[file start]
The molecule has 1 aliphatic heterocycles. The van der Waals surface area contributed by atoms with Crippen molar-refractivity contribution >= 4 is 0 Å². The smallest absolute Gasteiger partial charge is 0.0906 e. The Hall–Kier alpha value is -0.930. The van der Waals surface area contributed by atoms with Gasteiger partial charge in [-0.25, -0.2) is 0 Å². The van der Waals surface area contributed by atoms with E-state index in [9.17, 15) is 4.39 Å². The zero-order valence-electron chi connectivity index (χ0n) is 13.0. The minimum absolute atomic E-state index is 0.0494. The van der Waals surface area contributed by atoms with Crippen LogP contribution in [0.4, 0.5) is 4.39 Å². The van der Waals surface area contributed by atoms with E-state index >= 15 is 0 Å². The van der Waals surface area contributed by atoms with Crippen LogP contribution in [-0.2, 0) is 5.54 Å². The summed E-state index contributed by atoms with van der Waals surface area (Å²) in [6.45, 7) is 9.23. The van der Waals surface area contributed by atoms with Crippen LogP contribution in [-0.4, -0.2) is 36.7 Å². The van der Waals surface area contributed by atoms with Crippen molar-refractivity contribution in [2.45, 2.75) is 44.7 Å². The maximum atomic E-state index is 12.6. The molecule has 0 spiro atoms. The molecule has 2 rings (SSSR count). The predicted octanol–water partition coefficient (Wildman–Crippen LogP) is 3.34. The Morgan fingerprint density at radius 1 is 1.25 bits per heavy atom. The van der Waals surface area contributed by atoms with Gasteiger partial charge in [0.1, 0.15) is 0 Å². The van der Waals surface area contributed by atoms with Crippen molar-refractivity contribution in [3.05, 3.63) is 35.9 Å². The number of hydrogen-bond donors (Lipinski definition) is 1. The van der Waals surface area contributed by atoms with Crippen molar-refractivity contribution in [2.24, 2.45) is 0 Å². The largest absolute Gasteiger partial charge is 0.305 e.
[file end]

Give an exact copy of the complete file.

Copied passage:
The molecule has 1 aliphatic heterocycles. The van der Waals surface area contributed by atoms with Crippen molar-refractivity contribution >= 4 is 0 Å². The smallest absolute Gasteiger partial charge is 0.0906 e. The Hall–Kier alpha value is -0.930. The van der Waals surface area contributed by atoms with Gasteiger partial charge in [-0.25, -0.2) is 0 Å². The van der Waals surface area contributed by atoms with E-state index in [9.17, 15) is 4.39 Å². The zero-order valence-electron chi connectivity index (χ0n) is 13.0. The minimum absolute atomic E-state index is 0.0494. The van der Waals surface area contributed by atoms with Crippen LogP contribution in [0.4, 0.5) is 4.39 Å². The van der Waals surface area contributed by atoms with E-state index >= 15 is 0 Å². The van der Waals surface area contributed by atoms with Crippen LogP contribution in [-0.2, 0) is 5.54 Å². The summed E-state index contributed by atoms with van der Waals surface area (Å²) in [6.45, 7) is 9.23. The van der Waals surface area contributed by atoms with Crippen LogP contribution in [-0.4, -0.2) is 36.7 Å². The van der Waals surface area contributed by atoms with Crippen molar-refractivity contribution in [2.45, 2.75) is 44.7 Å². The maximum atomic E-state index is 12.6. The molecule has 0 spiro atoms. The molecule has 2 rings (SSSR count). The predicted octanol–water partition coefficient (Wildman–Crippen LogP) is 3.34. The Morgan fingerprint density at radius 1 is 1.25 bits per heavy atom. The van der Waals surface area contributed by atoms with Gasteiger partial charge in [0.1, 0.15) is 0 Å². The van der Waals surface area contributed by atoms with Crippen molar-refractivity contribution in [3.05, 3.63) is 35.9 Å². The number of hydrogen-bond donors (Lipinski definition) is 1. The van der Waals surface area contributed by atoms with Crippen molar-refractivity contribution in [2.24, 2.45) is 0 Å². The largest absolute Gasteiger partial charge is 0.305 e.